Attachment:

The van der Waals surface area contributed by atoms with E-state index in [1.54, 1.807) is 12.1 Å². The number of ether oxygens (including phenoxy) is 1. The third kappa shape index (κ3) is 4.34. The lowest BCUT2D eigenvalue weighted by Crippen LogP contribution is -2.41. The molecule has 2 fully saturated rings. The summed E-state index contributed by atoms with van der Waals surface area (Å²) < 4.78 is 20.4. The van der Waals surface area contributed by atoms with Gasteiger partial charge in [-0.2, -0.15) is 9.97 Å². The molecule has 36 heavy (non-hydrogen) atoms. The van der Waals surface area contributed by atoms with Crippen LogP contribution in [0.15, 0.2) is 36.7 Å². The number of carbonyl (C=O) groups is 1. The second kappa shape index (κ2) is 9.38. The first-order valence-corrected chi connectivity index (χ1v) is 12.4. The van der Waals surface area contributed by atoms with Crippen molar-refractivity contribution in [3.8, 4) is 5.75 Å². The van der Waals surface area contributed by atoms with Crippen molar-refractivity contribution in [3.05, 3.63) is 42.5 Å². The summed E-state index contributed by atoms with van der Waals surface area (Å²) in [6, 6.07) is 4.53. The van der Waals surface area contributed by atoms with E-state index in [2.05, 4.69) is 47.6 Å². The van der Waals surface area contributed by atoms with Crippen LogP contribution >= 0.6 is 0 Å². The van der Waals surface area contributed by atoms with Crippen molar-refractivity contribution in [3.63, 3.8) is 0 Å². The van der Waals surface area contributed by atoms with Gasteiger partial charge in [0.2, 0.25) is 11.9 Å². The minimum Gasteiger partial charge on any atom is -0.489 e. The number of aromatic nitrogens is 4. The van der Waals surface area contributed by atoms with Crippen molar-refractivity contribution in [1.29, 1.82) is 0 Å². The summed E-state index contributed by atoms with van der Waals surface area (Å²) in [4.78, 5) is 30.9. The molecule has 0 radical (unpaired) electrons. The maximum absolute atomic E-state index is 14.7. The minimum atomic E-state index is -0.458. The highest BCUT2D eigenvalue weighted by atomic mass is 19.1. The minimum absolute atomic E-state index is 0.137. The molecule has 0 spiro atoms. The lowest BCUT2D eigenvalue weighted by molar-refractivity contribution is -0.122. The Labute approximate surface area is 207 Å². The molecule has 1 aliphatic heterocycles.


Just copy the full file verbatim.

The van der Waals surface area contributed by atoms with E-state index in [1.54, 1.807) is 12.1 Å². The number of ether oxygens (including phenoxy) is 1. The third kappa shape index (κ3) is 4.34. The lowest BCUT2D eigenvalue weighted by Crippen LogP contribution is -2.41. The molecule has 2 fully saturated rings. The summed E-state index contributed by atoms with van der Waals surface area (Å²) < 4.78 is 20.4. The van der Waals surface area contributed by atoms with Gasteiger partial charge in [-0.2, -0.15) is 9.97 Å². The molecule has 36 heavy (non-hydrogen) atoms. The van der Waals surface area contributed by atoms with Crippen LogP contribution in [0.15, 0.2) is 36.7 Å². The number of carbonyl (C=O) groups is 1. The second kappa shape index (κ2) is 9.38. The first-order valence-corrected chi connectivity index (χ1v) is 12.4. The van der Waals surface area contributed by atoms with Crippen molar-refractivity contribution in [3.8, 4) is 5.75 Å². The van der Waals surface area contributed by atoms with Crippen molar-refractivity contribution in [3.05, 3.63) is 42.5 Å². The summed E-state index contributed by atoms with van der Waals surface area (Å²) in [6, 6.07) is 4.53. The van der Waals surface area contributed by atoms with E-state index in [2.05, 4.69) is 47.6 Å². The van der Waals surface area contributed by atoms with Crippen LogP contribution >= 0.6 is 0 Å². The van der Waals surface area contributed by atoms with Crippen molar-refractivity contribution in [3.63, 3.8) is 0 Å². The van der Waals surface area contributed by atoms with Gasteiger partial charge in [0.2, 0.25) is 11.9 Å². The minimum Gasteiger partial charge on any atom is -0.489 e. The number of aromatic nitrogens is 4. The van der Waals surface area contributed by atoms with Crippen molar-refractivity contribution in [1.29, 1.82) is 0 Å². The summed E-state index contributed by atoms with van der Waals surface area (Å²) in [4.78, 5) is 30.9. The molecule has 0 radical (unpaired) electrons. The maximum absolute atomic E-state index is 14.7. The minimum atomic E-state index is -0.458. The highest BCUT2D eigenvalue weighted by atomic mass is 19.1. The minimum absolute atomic E-state index is 0.137. The molecule has 0 spiro atoms. The lowest BCUT2D eigenvalue weighted by molar-refractivity contribution is -0.122. The Labute approximate surface area is 207 Å². The molecule has 1 aliphatic heterocycles.